I miss film, and wish I was tough enough to get back in the darkroom. I used to go into the darkroom at ten o’clock at night after putting the kids down and do all my work until 2am. It was a place to escape the craziness of life and that was pretty much what I did. Film is raw and it’s the real thing, it’s so beautiful, that no digital photograph can come close to replicating what film captures. There are times when I think I could easily set up a darkroom in my basement, but it’s time for me to move on. It’s hard for me to wrap my head around, I feel like it’s an either-or situation. Digital was a difficult leap, I fought it tooth and nail and finally realized I had to. It was just tough; those first digital cameras and the quality was just disgusting. They were so low-res, so, yeah, that was a sad transition.

Aside from your photography work, you also dedicate a large portion of your time and energy to the Afghan refugee community her in Denver through the African Community Center. What can you tell us about this work, and how can we help?

I decided I needed to do some volunteer work, and this came up. It was right around the time when our country said, “we’re done” and pulled out. These families came in January. I was trained prior to being assigned to a family. We were assigned a large extended family of 13 members. You spend a lot of time with them to find out what they need and they needed housing, the kids in school, medical, dental, etc. We took care of all the basics to make their lives easier. You have to understand, they came here with very little skills, so we’re trying to teach Afghan women refugees about what it means to earn money. They’ve never earned a penny in their lives; they’ve never even touched money. I knew that they could sew, and I came up with this idea of an apron. It is a smock style, so we’ve been selling them to artists, gardeners, or cooks. They’ve made a ton and we sell them at fairs, local markets, Ruby’s Market. We are also having the women make naan now, which has been very successful. They really wanted to do something, and now they’re able to send money back home to Afghanistan. So, we developed this way for them to earn money.  They came from the countryside of Northern Afghanistan. With this apron project, they’ve started to develop this skill. It was a long process of trial and error. But now they know what it feels like to earn money, and how empowering that can be. I think the best way to help right now, is to buy the aprons and naan from Ruby’s Market at 1569 S. Pearl St., or even volunteer at the African Community Center.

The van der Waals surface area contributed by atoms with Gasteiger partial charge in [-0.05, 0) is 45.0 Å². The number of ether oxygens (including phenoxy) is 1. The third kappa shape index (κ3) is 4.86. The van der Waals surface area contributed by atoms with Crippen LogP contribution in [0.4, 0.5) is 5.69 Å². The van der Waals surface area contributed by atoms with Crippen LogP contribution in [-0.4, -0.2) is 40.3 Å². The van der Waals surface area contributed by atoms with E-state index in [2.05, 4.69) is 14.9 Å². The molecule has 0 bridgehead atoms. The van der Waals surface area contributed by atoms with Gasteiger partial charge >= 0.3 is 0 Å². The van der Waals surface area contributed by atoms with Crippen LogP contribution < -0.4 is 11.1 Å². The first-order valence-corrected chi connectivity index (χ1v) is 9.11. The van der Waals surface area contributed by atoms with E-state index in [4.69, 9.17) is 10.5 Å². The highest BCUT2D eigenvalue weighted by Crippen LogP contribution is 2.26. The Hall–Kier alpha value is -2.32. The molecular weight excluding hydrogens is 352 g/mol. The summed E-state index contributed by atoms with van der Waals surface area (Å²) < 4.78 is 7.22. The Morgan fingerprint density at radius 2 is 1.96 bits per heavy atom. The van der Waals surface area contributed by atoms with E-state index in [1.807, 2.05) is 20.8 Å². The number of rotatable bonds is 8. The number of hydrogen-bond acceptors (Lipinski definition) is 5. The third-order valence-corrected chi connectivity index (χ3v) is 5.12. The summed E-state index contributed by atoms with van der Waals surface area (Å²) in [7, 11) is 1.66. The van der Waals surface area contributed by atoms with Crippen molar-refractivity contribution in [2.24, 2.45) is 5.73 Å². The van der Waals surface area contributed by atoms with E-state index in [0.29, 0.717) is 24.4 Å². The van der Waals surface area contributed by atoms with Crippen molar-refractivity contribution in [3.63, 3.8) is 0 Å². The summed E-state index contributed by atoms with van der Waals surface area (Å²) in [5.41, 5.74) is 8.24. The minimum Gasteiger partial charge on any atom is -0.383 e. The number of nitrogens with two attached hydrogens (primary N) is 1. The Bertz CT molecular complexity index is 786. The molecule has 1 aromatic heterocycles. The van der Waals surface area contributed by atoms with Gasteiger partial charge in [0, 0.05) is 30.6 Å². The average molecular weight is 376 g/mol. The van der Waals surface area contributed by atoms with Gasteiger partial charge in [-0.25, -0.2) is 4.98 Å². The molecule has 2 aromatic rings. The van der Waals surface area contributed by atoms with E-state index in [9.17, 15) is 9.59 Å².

When you’re not spending time with your grand-babies,  photographing our families, or working with refugees, how do you like to spend your time?

If I have any time leftover, I love to camp. I work on my art projects, I have a lot of friends, so I’m always entertaining. But I really love to camp around Telluride, or outside Buena Vista and Salida, and Crested Butte. I also have a huge garden and love to spend time there. Oh, and films, I love to watch movies.

As an artist, who are you influenced by? What inspires you? What can we expect from you in the future?

I always loved Margaret Mead, she was my idol. Margaret Bourke-White, Dorothea Lange, Annie Lebovitz and Henri Cartier-Bresson. They were all my influences, they were taking on the world and capturing it in ways that I wanted to be a part of, and did in my own little way. They broke the mold and they led me to this career. More recently I’ve been really wanting to pursue mixed media art. There’s this woman, Njideka Akunyili Crosby, she’s a modern contemporary artist and she uses fabrics, photos and pencil in her work. Her work is a study in human behavior and relationships to things. How your environment shapes you as a person. Her work focuses on the African culture. I want to just make art and hang with my grand-babies.

Jill, thank you so much for this glimpse into your rich past and colorful world.